the effect of
farm land being
consid ered one of the few
good inflation hed ges.
Farm land
p rices
have
increased in real terms for the last four d e-
cad es and have d one so almost
every year.
However, d uring
the
p ast twenty years
there
seems to have been little
relationship
between
the rate of inflation
or the
change
in the rate of
inflation and the size of the increase in the real
value of farmland .
The
p rice
behavior of farmland d oes not
ap p ear
to d ifferentiate it from other
typ es
of
real estate.
Housing p rices ap p ear
to have be-
haved in
ap p roximately
the same manner as
agricultural
land
p rices.
The
only p ossible
d if-
ference is that farmland is a
major p rod uction
asset for
agriculture and , excep t
for
mining
and
forestry,
this is
not the case for other
typ es
of
p rod uction. Thus,
to the
d egree
that
farmland has been an inflation hed ge
and
p art
of
its current
p rice
so
reflects,
the
acquisition
of
land becomes more d ifficult for those who
must
acquire
it
by p urchase.
But
excep t
for
the
greater d ifficulty
of
acquisition, p rimarily
because our cred it
system
d oes not
p rovid e
for
100%
loans,
the fact that farmland is an infla-
tion
hed ge
is a
d isad vantage only
if it should
cease to be such a
hed ge.
At that
time,
the
owners of land would suffer a
cap ital
loss.
The
very large
real
cap ital gains
in
agricul-
ture
d uring
the 1970s have
p erhap s
been an
imp ortant
factor in the
ability
of farmers to
ad just
to and to overcome the
unanticip ated
events of the d ecad e. In terms of 1967
d ollars,
the value of farm
p rop rietors' equities
in-
creased
by
$110 billion,
or almost 50%
(Melichar
and
Wald heger, p . 34).
The real
value of liabilities increased
by
less than $22
billion. While there have been numerous
claims that farm
op erators
who have
acquired
their farms since 1972 have suffered such se-
vere financial
p roblems
that increased forclo-
sures were
inevitable,
d ata
through
1979 show
no increase in the
p ercentage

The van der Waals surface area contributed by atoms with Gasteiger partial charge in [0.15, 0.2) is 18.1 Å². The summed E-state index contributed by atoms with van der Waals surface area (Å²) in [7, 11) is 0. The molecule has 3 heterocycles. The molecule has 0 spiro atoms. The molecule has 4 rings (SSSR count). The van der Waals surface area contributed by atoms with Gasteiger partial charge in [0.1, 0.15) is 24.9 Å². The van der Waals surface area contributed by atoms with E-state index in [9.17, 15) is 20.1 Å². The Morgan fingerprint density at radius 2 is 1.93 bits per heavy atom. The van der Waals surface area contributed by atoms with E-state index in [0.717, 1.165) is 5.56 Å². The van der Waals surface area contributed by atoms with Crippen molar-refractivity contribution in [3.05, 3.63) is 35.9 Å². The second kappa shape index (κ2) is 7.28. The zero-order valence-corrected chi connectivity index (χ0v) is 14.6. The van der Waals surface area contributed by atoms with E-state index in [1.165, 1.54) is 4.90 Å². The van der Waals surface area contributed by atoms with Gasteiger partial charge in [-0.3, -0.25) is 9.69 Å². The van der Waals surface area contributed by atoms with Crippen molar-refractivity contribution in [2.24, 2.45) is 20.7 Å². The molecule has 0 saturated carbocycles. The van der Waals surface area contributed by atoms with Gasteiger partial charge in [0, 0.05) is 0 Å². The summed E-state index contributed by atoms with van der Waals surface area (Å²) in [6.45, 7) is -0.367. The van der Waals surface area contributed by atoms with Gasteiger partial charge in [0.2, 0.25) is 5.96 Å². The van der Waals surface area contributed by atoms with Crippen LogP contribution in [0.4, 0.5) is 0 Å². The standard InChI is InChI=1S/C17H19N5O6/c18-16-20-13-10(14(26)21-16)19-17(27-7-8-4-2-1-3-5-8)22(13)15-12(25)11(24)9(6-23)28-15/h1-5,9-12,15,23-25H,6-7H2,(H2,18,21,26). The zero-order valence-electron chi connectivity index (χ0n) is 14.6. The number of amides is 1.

of farm real es-
tate sales d ue to foreclosures
(Melichar
and
Wald heger, p . 57).
The situation in 1980 and
1981
may
be
d ifferent, given
the
sharp d rop
in
farm income that is
likely
to occur in the sec-
ond half of 1980.
O ne reason that farm financial troubles have
not d ominated the agricultural
concerns in re-
cent years
has been that d uring the 1970s real
interest rates p aid
on all farm mortgages
have
been significantly negative. During the 1970s,
p rices received by farmers increased at an an-
nual comp ound rate of 9%; interest rates on
outstand ing mortgage d ebt averaged about
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Johnson Choices
Affecting Agriculture
in
Inflation
923
7%. And it was not until 1979 that short-term
interest rates
p aid by
farmers were
sig-
nificantly higher
than the annual rate of in-
crease of farm
p rod uct p rices.
Conclud ing
Comments
The
inflation exp erienced by
the United States
d uring
the 1970s has not had a measurable
imp act up on agricultural p rod uction
or
p ro-
d uctivity.
This statement should not be as-
sumed to mean that inflation has had no
effect,
but
simp ly
that our measures are not
sufficiently
refined to
p ick up
what effects
there
may
have been. The
p rices
of
major
ex-
p ort p rod ucts
were
erratically
affected
by
the
high
rate of
inflation
in
1979/80,
the
monetary
p olicies
that resulted in
high
rates of interests
and a short-run
significant
increase in the d ol-
lar
exchange
rate.
Some of the
p otential
ad verse effects of
inflation
on resource use
may
have been offset
by
the
p ositive
transfers received
by agricul-
ture as a result of land 's role as an inflation
hed ge
and the
negative
real rates of interest
that have
p revailed
in most
years
since 1972.
Since
agriculture
is a
very cap ital-intensive
sector of the
economy,
its
outp ut may
have
been
favorably
affected
by
a low real cost of
obtaining
and
hold ing cap ital.
The most
alarming asp ect
of the
p erfor-
mance of the U.S.
economy
since 1973 has
been the low rate of
p rod uctivity growth
and
the mod est or nil
growth
of real
wages.
Amer-
ican
agriculture
is
highly d ynamic
and
p ro-
gressive,
but much of that
d ynamism d ep end s
up on
the
way
in which the rest of the
economy
functions. When the rest of the
economy
is
sluggish
and
flound ering, eventually agricul-
ture must be affected
ad versely.
References
American
Agricultural
Economics Association Task
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AReview
of
Current Statistics and
Prop osals for Change.
Washington,
D.C.: U.S.
Dep artment
of
Agriculture
Tech. Bull. No. 1614, 1980.
Council of Economic Ad visers. Annual
Rep ort, 1979, p .
68.
Washington, D.C., 1979.
Dittrich, Scott R.,
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"Resource Al-
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All use subject to JSTOR Terms and Conditions